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The future of learning is hybrid, so how do we make sure everyone benefits?

Vivek Govil, Managing Director, UK Education and Education Services business, Oxford University Press
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The last year has turned all of our lives upside down. As a sector, we’ve had to adapt and acquire new skills to make sure everyone is benefitting from their education.

Oxford University Press’ latest report, Education: The Journey Towards a Digital Revolution, shows how the pandemic has altered the way we learn overnight.

This digital transformation will shape the way we learn in the future.

Yet we have to remember that this shift will not affect everyone equally.

79 per cent of our experts fear that socio-economic barriers caused by the pandemic have significantly impacted the effectiveness of digital learning, with 85 per cent saying the switch to digital learning has seen learners from disadvantaged backgrounds fall behind their more advantaged peers.

Issues such as a lack of internet connection and the high cost of data have created difficulties accessing digital resources, exacerbating existing educational divides.

And this hasn’t been limited to school age learners: another report [THE Campus: Digital Teaching Survey] notes computer and internet access has been a barrier to learning in universities too, with some students relying on university support and funding.

It is important to tackle these issues head on as digital pedagogies continue to evolve.

98 per cent of OUP experts believe that digital learning will be embedded in education in the future; with digital here to stay, we must work together to make sure this hybrid future works for everyone.

Increased funding for technology and connectivity 

First and foremost, this means increased funding for technology and improving connectivity to ensure everyone can access the tools and resources needed to learn.

The experience of the last 12 months has sharpened focus on the importance of investing in a digitally enabled education offer, and it is essential that all learners, especially those from deprived backgrounds, have consistent access to the laptops, WiFi and learning devices that will only become more important moving forward.

Educating the educators

We also need to support teachers through professional development, to help them adapt to new teaching methods and improve their digital fluency. While there will be initial disruption with educators as they work out an effective pedagogy that utilizes digital to its fullest, over time teachers and students will get to grips with the tools and what works best, but only provided the right level of training is offered.

With this, expectations will rise. In the hybrid education model of the future, teachers and learners will expect more out of the tools they use. Digital will no longer be a ‘nice to have’ but will need to be embedded. This could mean students rating higher education institutions based on the quality of their digital offering in the future, rather than on other traditional criteria.

Quality content and learning outcomes back at the heart of learning

It is therefore important that quality content and learning outcomes are put back at the heart of learning, rather than focusing on learning platforms and methods of delivery.

One UK teacher noted, ‘the pandemic has also given rise to a huge amount of free support… and raised questions around value and quality.’

Alongside this, teachers in our research stated that they struggled to motivate students during online lessons, were unable to conduct lesson plan tasks into their teaching, as well as check attendance and participation of the students.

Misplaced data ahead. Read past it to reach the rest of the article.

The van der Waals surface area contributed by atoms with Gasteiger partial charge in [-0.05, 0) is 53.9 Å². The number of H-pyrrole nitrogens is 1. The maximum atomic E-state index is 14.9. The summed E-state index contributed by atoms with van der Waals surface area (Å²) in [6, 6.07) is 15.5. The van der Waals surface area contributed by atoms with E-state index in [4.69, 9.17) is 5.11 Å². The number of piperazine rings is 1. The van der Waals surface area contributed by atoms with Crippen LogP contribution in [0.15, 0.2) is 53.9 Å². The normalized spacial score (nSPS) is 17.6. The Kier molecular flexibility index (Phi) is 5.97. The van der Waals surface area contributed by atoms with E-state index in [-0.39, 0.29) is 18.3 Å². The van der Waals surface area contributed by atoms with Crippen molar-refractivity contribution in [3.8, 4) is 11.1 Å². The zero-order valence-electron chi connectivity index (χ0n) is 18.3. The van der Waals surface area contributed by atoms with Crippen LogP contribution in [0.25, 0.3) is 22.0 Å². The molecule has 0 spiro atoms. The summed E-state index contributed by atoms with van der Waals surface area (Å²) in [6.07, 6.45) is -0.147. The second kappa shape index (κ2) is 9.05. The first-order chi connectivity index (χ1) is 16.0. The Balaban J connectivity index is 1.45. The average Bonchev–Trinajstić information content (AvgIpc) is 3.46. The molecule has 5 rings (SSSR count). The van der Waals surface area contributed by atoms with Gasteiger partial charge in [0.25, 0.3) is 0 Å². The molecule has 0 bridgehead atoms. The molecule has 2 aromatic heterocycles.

Adding value to do things differently

If implemented properly and accessible for all, digital will add value and will be used to do things differently, in creative ways.

We might see innovation to support teacher workload, such as time-consuming administrative tasks or parents’ evenings, as well as more flexible ways to support pupils’ learning and generally drive forward greater personalization both in content delivery and assessment.

It will also benefit the future workforce and curricula should evolve to provide learners with the skills they need to be both digitally fluent, and adaptable to whatever the future holds.

Addressing the digital learning divide

The World Economic Forum predicts that 40 per cent of current workers’ core skills are expected to change in the next five years.

Jisc’s Spring 2020 report, The Future of Assessment, suggests that over the next five years, universities must embrace technology to transform assessment to make it more authentic and continuous, preparing learners for using knowledge in practice and helping them adapt to lifelong learning and the changing world of work.

To make sure we reap these benefits, it is essential that governments work with institutions to address the digital learning divide, not just now, but for the future, too.

They also need to actively collaborate and learn from those on the ‘frontline’­—teachers, parents and students—and use their recent experiences to inform future policy and curriculum development.

We must not assume a ‘one size fits all’ approach and must learn from the lessons of the last 12 months to make sure the hybrid learning models benefit us all.

Vivek Govil, Managing Director, UK Education and Education Services business, Oxford University Press

Vivek has worked in education across the UK and internationally with a particular focus on the school sector and how digital learning can improve outcomes for teachers and learners. His prior experience includes consumer products and hospitality. Vivek is a Non-Executive Director with an NHS trust, and a trustee of a children’s charity.

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